When you wear the silver and black, you're expected to take on an image that everyone fears.
Oakland is longing to get back to the glory days that made the team so popular in the 1970s and 1980s, and here are four players who fit that unique mold.
West Virginia's Tavon Austin is one of the best receivers in this year's draft. He isn't a first-round talent at the moment, but Al Davis always managed to find hidden gems in the draft during his prime years.
At 5'9'', 174 pounds, Austin has the smaller build and the same blazing speed as Cliff Branch, one of the greatest receivers to ever wear the silver and black.
Branch could out-run any defender in the league and was the only wide receiver to be a member of all three Raiders Super Bowl teams.
Austin finished with over 2,400 yards and 20 touchdowns over his last two seasons, and although the Raiders are filled with young receivers, Austin has home-run ability that is eerily close to Branch's.
The Raiders have always been built on angry, physical players who know how to get the job done.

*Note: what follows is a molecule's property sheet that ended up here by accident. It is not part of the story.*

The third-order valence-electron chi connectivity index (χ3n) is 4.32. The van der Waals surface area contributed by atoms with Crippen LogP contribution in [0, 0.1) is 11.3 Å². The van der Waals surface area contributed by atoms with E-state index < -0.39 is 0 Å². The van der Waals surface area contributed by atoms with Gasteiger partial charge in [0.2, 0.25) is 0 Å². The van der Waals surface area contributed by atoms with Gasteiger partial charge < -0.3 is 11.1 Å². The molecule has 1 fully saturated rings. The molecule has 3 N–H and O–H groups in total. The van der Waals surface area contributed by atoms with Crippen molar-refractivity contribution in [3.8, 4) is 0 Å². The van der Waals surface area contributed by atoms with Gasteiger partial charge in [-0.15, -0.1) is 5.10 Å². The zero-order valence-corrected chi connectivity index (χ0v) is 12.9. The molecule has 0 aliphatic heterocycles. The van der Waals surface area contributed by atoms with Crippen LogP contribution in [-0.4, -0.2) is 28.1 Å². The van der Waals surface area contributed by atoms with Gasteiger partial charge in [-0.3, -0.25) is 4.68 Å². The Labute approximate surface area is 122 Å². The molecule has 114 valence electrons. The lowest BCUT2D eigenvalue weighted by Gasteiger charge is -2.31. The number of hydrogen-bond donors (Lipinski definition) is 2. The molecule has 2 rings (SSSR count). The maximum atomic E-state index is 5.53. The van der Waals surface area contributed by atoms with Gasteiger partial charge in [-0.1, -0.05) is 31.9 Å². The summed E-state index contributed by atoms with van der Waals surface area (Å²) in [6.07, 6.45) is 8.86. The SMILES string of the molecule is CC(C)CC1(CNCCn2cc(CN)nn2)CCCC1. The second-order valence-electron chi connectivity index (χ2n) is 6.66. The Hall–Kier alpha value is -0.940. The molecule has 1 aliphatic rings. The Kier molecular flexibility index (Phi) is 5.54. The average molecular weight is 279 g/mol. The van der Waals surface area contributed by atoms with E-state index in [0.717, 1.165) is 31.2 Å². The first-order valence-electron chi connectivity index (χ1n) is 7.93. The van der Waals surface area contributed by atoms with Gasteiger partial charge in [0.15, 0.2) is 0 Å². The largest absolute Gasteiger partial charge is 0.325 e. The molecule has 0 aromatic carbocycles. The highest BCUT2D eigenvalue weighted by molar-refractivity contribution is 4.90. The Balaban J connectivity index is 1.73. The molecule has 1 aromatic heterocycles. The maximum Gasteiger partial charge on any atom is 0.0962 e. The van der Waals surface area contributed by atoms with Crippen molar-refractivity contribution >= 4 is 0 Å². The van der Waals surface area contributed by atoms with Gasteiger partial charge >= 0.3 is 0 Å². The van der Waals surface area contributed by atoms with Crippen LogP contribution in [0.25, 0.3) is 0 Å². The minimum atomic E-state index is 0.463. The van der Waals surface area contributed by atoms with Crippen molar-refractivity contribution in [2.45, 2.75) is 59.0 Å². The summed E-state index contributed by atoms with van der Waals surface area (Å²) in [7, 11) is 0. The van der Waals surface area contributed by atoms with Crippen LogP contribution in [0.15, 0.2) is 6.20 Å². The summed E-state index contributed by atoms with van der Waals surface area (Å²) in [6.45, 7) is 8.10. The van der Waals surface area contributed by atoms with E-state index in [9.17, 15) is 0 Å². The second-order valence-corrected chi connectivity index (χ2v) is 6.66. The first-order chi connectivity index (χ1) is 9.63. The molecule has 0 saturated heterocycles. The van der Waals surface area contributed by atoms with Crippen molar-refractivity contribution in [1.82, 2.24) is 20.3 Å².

Nobody fits that mold better than Utah's Star Lotulelei. The Raiders are in desperate need of an adjustment to their defensive line, and Lotulelei brings that energy and physical play they need.
Lotulelei was a very colorful and successful defensive tackle in college and would be an excellent pickup for the Raiders if he's still available at No.3.
He brings the passion and dedication that made the Raiders so popular from the 1970s all the way through the 1990s. It would be nice to see those qualities make a return to the bay.
Michael Mauti reminds me of a young Phil Villapiano on the field. Both men play the game the way it's supposed to be played: mean, physical and without a care in the world.
The Raiders got some unexpected production from linebackers Philip Wheeler and Miles Burris last season, and another physical linebacker like Mauti would make them even better.
Both Mauti and Villapiano have very similar body types at 6'2'', 220 pounds or so, and the passion to play hard football runs deep inside both players.
The Raiders could use some more of that.
During the Raiders' glory days, their secondary was one of the most intimidating units in the NFL.
Willie Brown and Skip "Dr. Death" Thomas were one of the best cornerback tandems in the 1970s, and Oakland is in desperate need of a shutdown corner.
Dee Milliner is the best cornerback in this draft class, and he was one of the best defenders on a stacked Alabama team last year.
He's no Willie Brown, but Milliner has the speed and the talent to be a game-changing defensive back for a team that gave up 236 yards per game through the air last season.